Average hourly earnings in dollar terms will continue to be published monthly with full industry detail. This series may be used for monthly analysis of earnings trends.

The new ECI wage and salary series and the Hourly Earnings Index are presented in table I and charts 1 and

2. The data show that the two measures were almost always within 1 index point of each other ftom September September: see month.  1975 to June June: see month.  1983, but ftom September 1983 on, the Hourly Earnings Index began moving up at a slower pace than the ECi-reaching a 5.1 -point differential by December December: see month.  1987.

(Although not directly comparable with the Hourly Earnings Index, the ECI compensation series was recalculated with Hourly Earnings Index coverage, and is shown in table 2.)

Most of the difference between the new ECI wage and salary series and the Hourly Earnings Index is probably the result of changes in the occupational mix of the employed labor force. The ECI measures the change in wage rates only, while the Hourly Earnings Index is also influenced by changes in the occupational mix. The period since 1983 has been one of dynamic employment growth. This growth, fueled by both an expanding labor force (as participation rates increased) and a declining unemployment rate, has led to profound and complex changes in the structure of employment. Some of the changes would cause the Hourly Earnings Index to increase more than the ]CI wage and salary series, and other changes would lead it to increase less. The net impact of the change in the mix of employment has been to cause the Hourly Earnings Index to increase at a slower rate than the ECI wage and salary series and to underestimate the change in wages for workers in its limited coverage.

It is possible to identify any number of shifts, and explain how, if considered in isolation, each would affect the relationship between the change in the Hourly Earnings Index and that in the ECI. In fact, all of the shifts are interrelated in·ter·re·late  
tr. & intr.v. in·ter·re·lat·ed, in·ter·re·lat·ing, in·ter·re·lates
To place in or come into mutual relationship.



in
 and are the result of powerful, complex, and dynamic demographic and economic forces; empirically it is not possible to determine which of the many possibilities are, in fact, responsible for the differences. All that can be known at this point is that the two indexes give different measures of change because of their fundamentally different characteristics: the ECI estimates the change in wages; the Hourly Earnings Index gives an approximation approximation /ap·prox·i·ma·tion/ (ah-prok?si-ma´shun)
1. the act or process of bringing into proximity or apposition.

2. a numerical value of limited accuracy.
 to wage change that does not eliminate changes in the occupational mix of employment.

An uneasy partnership

The relationship between working-class laundry Laundry can be:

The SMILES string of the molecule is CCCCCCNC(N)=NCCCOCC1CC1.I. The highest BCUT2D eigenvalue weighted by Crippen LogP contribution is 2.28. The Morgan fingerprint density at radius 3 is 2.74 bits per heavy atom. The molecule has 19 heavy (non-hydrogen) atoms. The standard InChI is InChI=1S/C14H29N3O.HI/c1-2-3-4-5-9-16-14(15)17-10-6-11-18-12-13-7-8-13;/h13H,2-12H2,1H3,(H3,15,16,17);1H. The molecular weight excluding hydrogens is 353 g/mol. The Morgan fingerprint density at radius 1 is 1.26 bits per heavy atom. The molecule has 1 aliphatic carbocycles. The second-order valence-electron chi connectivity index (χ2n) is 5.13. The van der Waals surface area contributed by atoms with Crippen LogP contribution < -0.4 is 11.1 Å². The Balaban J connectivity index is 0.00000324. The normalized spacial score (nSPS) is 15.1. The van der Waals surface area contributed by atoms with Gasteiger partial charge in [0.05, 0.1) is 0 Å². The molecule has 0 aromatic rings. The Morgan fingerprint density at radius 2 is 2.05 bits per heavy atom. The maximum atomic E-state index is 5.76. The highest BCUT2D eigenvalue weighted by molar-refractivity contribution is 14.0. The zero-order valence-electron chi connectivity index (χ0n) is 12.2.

• items of clothing and other textiles that require washing
  • the act of washing clothing and textiles
  • the room of a house in which this is done
History of laundry
Before industrialization
 workers and the middle-class women who espoused their welfare was not, however, without ambiguity Ambiguity
Delphic oracle

ultimate authority in ancient Greece; often speaks in ambiguous terms. [Gk. Hist.: Leach, 305]

Iseult’s vow

pledge to husband has double meaning. [Arth.
 and tension. Informed by a feminist consciousness, groups such as the National Federation of Women Workers and the Women's Industrial Council brought together women of diverse backgrounds to advance the economic and industrial rights of women. This forging of a common cause achieved, as we have seen, considerable success in enacting better legislation, advancing unionization, and educating laboring women as to their rights in the workplace. At the same time, the bourgeois women who were the leading members of these organizations, though radical in their feminism feminism, movement for the political, social, and educational equality of women with men; the movement has occurred mainly in Europe and the United States. It has its roots in the humanism of the 18th cent. and in the Industrial Revolution. , accepted other aspects of the dominant culture at face value. These values could sometimes be at odds with the goal of bringing about economic independence for working women. Predictably, many such women were advocates of ventures such as penny banks, Working Girls' Clubs, Temperance Temperance
Alcoholics Anonymous (AA)

organization founded to help alcoholics (1934). [Am. Culture: EB, I: 448]

amethyst

provides protection against drunkenness; February birthstone.
 Unions, and other uplifting endeavors consistent with social and economic self-help Redressing or preventing wrongs by one's own action Without Recourse to legal proceedings.

Self-help is a term in the law that describes corrective or preventive measures taken by a private citizen.
 .In fact, moral influence was deemed to be of such importance that the job of laundry superintendent was recommended to educated women by one author as social work -the opportunity to extend "a guiding kindly hand"--as much as a means of earning a living. Though perhaps alien to some working-class cultural norms, these ventures did not undermine broader social and economic objectives and benefited some working women.
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Author:Wood, G. Donald
Publication:Monthly Labor Review
Date:Jul 1, 1988
Words:1331